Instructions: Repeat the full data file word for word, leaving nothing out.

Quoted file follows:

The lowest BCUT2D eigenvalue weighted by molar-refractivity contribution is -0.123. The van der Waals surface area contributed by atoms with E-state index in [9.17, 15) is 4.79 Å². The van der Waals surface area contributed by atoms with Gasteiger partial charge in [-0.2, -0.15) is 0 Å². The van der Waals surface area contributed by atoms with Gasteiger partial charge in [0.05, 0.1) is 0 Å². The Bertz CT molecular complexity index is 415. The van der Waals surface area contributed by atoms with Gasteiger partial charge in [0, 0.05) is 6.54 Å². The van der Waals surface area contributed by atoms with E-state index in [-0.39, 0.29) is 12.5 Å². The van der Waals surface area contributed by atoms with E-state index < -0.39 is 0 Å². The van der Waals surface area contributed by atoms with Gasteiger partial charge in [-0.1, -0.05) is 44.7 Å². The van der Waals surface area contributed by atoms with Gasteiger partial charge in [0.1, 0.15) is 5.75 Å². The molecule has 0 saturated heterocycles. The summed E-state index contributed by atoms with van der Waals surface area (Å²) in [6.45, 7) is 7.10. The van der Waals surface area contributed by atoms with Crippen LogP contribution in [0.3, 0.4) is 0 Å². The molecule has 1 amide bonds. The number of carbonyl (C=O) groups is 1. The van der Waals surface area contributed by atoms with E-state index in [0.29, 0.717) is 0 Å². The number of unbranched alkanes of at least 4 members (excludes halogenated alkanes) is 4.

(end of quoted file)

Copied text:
The lowest BCUT2D eigenvalue weighted by molar-refractivity contribution is -0.123. The van der Waals surface area contributed by atoms with E-state index in [9.17, 15) is 4.79 Å². The van der Waals surface area contributed by atoms with Gasteiger partial charge in [-0.2, -0.15) is 0 Å². The van der Waals surface area contributed by atoms with Gasteiger partial charge in [0.05, 0.1) is 0 Å². The Bertz CT molecular complexity index is 415. The van der Waals surface area contributed by atoms with Gasteiger partial charge in [0, 0.05) is 6.54 Å². The van der Waals surface area contributed by atoms with E-state index in [-0.39, 0.29) is 12.5 Å². The van der Waals surface area contributed by atoms with E-state index < -0.39 is 0 Å². The van der Waals surface area contributed by atoms with Gasteiger partial charge in [-0.1, -0.05) is 44.7 Å². The van der Waals surface area contributed by atoms with Gasteiger partial charge in [0.1, 0.15) is 5.75 Å². The molecule has 0 saturated heterocycles. The summed E-state index contributed by atoms with van der Waals surface area (Å²) in [6.45, 7) is 7.10. The van der Waals surface area contributed by atoms with Crippen LogP contribution in [0.3, 0.4) is 0 Å². The molecule has 1 amide bonds. The number of carbonyl (C=O) groups is 1. The van der Waals surface area contributed by atoms with E-state index in [0.29, 0.717) is 0 Å². The number of unbranched alkanes of at least 4 members (excludes halogenated alkanes) is 4.